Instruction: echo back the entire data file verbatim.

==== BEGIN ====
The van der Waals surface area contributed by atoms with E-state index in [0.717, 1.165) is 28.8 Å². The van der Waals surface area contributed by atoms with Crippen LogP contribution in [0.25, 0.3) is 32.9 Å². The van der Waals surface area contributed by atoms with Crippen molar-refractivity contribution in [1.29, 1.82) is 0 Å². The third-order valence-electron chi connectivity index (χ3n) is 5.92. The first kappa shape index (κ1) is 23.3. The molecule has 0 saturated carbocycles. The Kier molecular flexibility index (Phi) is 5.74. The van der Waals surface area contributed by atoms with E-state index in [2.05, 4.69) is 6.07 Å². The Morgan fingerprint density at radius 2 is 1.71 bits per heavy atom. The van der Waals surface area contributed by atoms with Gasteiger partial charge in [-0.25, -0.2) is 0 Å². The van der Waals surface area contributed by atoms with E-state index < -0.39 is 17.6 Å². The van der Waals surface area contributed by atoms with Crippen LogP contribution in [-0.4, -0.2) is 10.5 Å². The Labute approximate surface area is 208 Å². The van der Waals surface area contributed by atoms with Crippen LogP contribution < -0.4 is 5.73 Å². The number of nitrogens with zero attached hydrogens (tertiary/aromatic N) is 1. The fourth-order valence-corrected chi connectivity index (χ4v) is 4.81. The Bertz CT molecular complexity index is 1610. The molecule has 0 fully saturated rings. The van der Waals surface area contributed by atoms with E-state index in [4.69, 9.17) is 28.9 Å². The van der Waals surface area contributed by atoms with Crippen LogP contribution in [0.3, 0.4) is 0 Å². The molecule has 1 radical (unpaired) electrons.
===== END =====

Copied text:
The van der Waals surface area contributed by atoms with E-state index in [0.717, 1.165) is 28.8 Å². The van der Waals surface area contributed by atoms with Crippen LogP contribution in [0.25, 0.3) is 32.9 Å². The van der Waals surface area contributed by atoms with Crippen molar-refractivity contribution in [1.29, 1.82) is 0 Å². The third-order valence-electron chi connectivity index (χ3n) is 5.92. The first kappa shape index (κ1) is 23.3. The molecule has 0 saturated carbocycles. The Kier molecular flexibility index (Phi) is 5.74. The van der Waals surface area contributed by atoms with E-state index in [2.05, 4.69) is 6.07 Å². The Morgan fingerprint density at radius 2 is 1.71 bits per heavy atom. The van der Waals surface area contributed by atoms with Gasteiger partial charge in [-0.25, -0.2) is 0 Å². The van der Waals surface area contributed by atoms with E-state index < -0.39 is 17.6 Å². The van der Waals surface area contributed by atoms with Crippen LogP contribution in [-0.4, -0.2) is 10.5 Å². The Labute approximate surface area is 208 Å². The van der Waals surface area contributed by atoms with Crippen LogP contribution < -0.4 is 5.73 Å². The number of nitrogens with zero attached hydrogens (tertiary/aromatic N) is 1. The fourth-order valence-corrected chi connectivity index (χ4v) is 4.81. The Bertz CT molecular complexity index is 1610. The molecule has 0 fully saturated rings. The van der Waals surface area contributed by atoms with E-state index in [4.69, 9.17) is 28.9 Å². The van der Waals surface area contributed by atoms with Crippen LogP contribution in [0.3, 0.4) is 0 Å². The molecule has 1 radical (unpaired) electrons.